Advice for Millennial Advisors

I am going to attempt to give our Millennial advisors some advice on how they should navigate a career in travel. This advice can also be used by owners and managers who have young professionals on staff. These comments are meant to be constructive. Any negative comment is meant as more of a general statement; it’s not personal.

First off, Millennial advisors are determined and focused. They know what they want and are highly educated. They are determined to transform the work place and create a business lifestyle that suits their needs. And most of all, they are not afraid to speak up.

Virtual Event

Pivoting Back to Travel, The Destination Weddings & Honeymoons Edition

2020 put the nuptial plans of thousands upon thousands of couples on hold, but with the promise of widespread vaccine distribution in the near future, it’s time to get back to planning and ensure your clients live out the destination weddings & honeymoons of their dreams. Hear from top suppliers and destinations on wedding venue & ceremony options, romantic destinations & resorts and more when you watch the event on-demand.

When I first started out, young professionals just sat in on meetings and listened. If they had a thought to share, they went to the manager afterward with their comments. As the saying goes, “speak when you’re spoken to.”

My first Millennial staff member sat in one of her first client meetings, and she wouldn’t stop talking. For a moment, I was taken aback and wanted to give her a kick under the table, and then I realized she was making a lot of sense. This trait is common among all my younger staff. So my first suggestion for Millennials is to find an employer that lets you have a seat at the table, takes your input and lets you take action on molding the business for the next generation. If you are not in such an environment, you will be itching to leave.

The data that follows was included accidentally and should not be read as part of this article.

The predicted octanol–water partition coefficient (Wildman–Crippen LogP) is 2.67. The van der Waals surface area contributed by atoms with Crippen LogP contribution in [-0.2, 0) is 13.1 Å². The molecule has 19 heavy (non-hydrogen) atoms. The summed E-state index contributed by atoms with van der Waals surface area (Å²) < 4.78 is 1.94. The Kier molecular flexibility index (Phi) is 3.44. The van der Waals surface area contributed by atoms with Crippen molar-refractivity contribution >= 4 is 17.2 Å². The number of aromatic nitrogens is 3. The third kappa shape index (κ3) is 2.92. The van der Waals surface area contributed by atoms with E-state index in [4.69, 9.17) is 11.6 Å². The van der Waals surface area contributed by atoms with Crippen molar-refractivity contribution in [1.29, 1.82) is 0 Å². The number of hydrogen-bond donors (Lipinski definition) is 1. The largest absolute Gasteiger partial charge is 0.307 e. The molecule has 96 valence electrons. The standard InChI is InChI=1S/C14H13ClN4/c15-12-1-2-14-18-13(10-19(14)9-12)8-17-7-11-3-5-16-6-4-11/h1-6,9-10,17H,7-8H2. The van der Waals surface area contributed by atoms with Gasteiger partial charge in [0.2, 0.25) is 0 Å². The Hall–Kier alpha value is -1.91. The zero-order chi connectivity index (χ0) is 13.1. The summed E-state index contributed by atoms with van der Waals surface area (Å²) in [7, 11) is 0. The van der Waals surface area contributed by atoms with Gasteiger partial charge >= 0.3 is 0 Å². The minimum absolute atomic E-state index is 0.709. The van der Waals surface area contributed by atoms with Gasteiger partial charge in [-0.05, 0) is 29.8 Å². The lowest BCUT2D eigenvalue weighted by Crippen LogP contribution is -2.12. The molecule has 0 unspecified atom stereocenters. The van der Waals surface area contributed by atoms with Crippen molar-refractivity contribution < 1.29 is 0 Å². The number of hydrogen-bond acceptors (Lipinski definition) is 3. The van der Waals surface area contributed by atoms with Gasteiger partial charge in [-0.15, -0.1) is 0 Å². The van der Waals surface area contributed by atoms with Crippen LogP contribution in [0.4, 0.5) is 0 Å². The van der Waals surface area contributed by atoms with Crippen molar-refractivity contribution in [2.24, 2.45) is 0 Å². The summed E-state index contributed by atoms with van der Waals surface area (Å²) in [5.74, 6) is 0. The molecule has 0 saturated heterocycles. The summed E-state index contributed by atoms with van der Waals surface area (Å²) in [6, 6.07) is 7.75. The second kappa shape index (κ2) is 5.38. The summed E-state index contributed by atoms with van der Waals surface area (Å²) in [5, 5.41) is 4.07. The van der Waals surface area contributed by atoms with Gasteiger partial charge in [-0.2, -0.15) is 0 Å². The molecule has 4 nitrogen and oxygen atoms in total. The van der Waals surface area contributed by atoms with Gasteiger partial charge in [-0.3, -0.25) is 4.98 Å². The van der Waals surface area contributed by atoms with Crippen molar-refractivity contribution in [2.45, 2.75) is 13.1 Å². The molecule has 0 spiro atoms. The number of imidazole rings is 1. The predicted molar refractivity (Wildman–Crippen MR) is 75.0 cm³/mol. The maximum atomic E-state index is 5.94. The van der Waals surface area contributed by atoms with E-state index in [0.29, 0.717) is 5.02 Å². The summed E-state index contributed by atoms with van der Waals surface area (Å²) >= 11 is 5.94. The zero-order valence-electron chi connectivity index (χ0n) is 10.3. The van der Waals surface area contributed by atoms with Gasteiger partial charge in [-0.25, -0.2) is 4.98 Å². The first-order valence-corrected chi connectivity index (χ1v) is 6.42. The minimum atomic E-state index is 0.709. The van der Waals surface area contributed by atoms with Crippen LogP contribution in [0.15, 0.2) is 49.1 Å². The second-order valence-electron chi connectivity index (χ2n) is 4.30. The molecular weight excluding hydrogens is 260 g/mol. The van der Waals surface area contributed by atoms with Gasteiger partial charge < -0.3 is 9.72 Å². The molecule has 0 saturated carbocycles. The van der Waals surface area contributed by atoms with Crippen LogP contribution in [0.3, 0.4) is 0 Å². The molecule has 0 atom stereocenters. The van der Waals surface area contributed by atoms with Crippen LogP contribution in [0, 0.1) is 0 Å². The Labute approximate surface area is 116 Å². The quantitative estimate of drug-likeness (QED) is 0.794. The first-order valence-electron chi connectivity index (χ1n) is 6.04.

Now, a comment on leaving; many Millennials become too anxious to move up the corporate ladder, and they jump from job to job too often. In job interviews, this is perceived as a negative as most employers detest being used as a stepping stone by you before you move on. At least try to stay with the same company for three to four years. Anything less and you will be seen as a “jumper.”

Also, I always say, you either grow in a company or you grow out of a company. Be wary of frequent moves; relax, you have 40-plus years of your career ahead of you. The Millennial generation has just out-populated the Baby Boomers, so your generation has arrived in full force.

I recently spent the day at the Young Travel Professionals FutureLab, held at Park Hyatt New York. (I’m shown here, center, with Tristan Dowell of Hyatt Hotels Corporation and Karen Magee, Marisa Costa and Wazha Dube of YTP). Hyatt has been a great partner in listening and responding to the needs of Millennials. Congratulations to Tristan and YTP for a very successful event. Here’s to your future.

Suggested Articles:

A definitive purchase agreement has been signed by The Najafi Companies to acquire Classic Vacations from Expedia Group, effective April 2, 2021.

Over the weekend, the House passed COVID-19 and economic relief, which now makes its way to the Senate where it will likely receive amendments.

The series of changes to the PPP are intended to further target the PPP to the smallest businesses, including independent contractors. Here's more.